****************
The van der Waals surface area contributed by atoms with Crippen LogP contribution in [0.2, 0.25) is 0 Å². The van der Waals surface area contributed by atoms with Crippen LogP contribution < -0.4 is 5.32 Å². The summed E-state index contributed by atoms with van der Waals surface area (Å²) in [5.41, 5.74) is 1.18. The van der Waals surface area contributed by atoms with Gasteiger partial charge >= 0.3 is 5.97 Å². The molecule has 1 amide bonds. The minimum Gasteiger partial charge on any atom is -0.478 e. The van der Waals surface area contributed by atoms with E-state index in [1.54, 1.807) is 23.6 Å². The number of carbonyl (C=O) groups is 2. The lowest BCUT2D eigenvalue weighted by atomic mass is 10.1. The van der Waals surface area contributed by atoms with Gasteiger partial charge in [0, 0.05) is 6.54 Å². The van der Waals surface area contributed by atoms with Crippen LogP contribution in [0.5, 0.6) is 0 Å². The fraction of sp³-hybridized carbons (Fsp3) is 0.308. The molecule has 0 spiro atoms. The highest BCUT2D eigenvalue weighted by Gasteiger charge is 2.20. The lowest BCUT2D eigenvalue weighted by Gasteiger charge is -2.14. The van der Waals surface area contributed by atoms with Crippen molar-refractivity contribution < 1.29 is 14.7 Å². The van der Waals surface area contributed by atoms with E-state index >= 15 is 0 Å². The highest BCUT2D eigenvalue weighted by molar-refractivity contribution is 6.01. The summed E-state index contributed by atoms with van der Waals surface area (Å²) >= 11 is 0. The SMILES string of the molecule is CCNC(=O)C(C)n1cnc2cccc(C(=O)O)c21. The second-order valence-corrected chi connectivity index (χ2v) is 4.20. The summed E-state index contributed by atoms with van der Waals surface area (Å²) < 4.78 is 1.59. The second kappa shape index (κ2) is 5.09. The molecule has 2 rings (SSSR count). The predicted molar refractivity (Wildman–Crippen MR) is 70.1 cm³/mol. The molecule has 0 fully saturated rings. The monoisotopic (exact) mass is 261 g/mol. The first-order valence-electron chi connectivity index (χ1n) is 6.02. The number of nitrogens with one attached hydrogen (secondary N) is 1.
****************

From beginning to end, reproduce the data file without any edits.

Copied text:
The van der Waals surface area contributed by atoms with Crippen LogP contribution in [0.2, 0.25) is 0 Å². The van der Waals surface area contributed by atoms with Crippen LogP contribution < -0.4 is 5.32 Å². The summed E-state index contributed by atoms with van der Waals surface area (Å²) in [5.41, 5.74) is 1.18. The van der Waals surface area contributed by atoms with Gasteiger partial charge >= 0.3 is 5.97 Å². The molecule has 1 amide bonds. The minimum Gasteiger partial charge on any atom is -0.478 e. The van der Waals surface area contributed by atoms with E-state index in [1.54, 1.807) is 23.6 Å². The number of carbonyl (C=O) groups is 2. The lowest BCUT2D eigenvalue weighted by atomic mass is 10.1. The van der Waals surface area contributed by atoms with Gasteiger partial charge in [0, 0.05) is 6.54 Å². The van der Waals surface area contributed by atoms with Crippen LogP contribution in [0.5, 0.6) is 0 Å². The fraction of sp³-hybridized carbons (Fsp3) is 0.308. The molecule has 0 spiro atoms. The highest BCUT2D eigenvalue weighted by Gasteiger charge is 2.20. The lowest BCUT2D eigenvalue weighted by Gasteiger charge is -2.14. The van der Waals surface area contributed by atoms with Crippen molar-refractivity contribution < 1.29 is 14.7 Å². The van der Waals surface area contributed by atoms with E-state index >= 15 is 0 Å². The highest BCUT2D eigenvalue weighted by molar-refractivity contribution is 6.01. The summed E-state index contributed by atoms with van der Waals surface area (Å²) >= 11 is 0. The SMILES string of the molecule is CCNC(=O)C(C)n1cnc2cccc(C(=O)O)c21. The second-order valence-corrected chi connectivity index (χ2v) is 4.20. The summed E-state index contributed by atoms with van der Waals surface area (Å²) < 4.78 is 1.59. The second kappa shape index (κ2) is 5.09. The molecule has 2 rings (SSSR count). The predicted molar refractivity (Wildman–Crippen MR) is 70.1 cm³/mol. The molecule has 0 fully saturated rings. The monoisotopic (exact) mass is 261 g/mol. The first-order valence-electron chi connectivity index (χ1n) is 6.02. The number of nitrogens with one attached hydrogen (secondary N) is 1.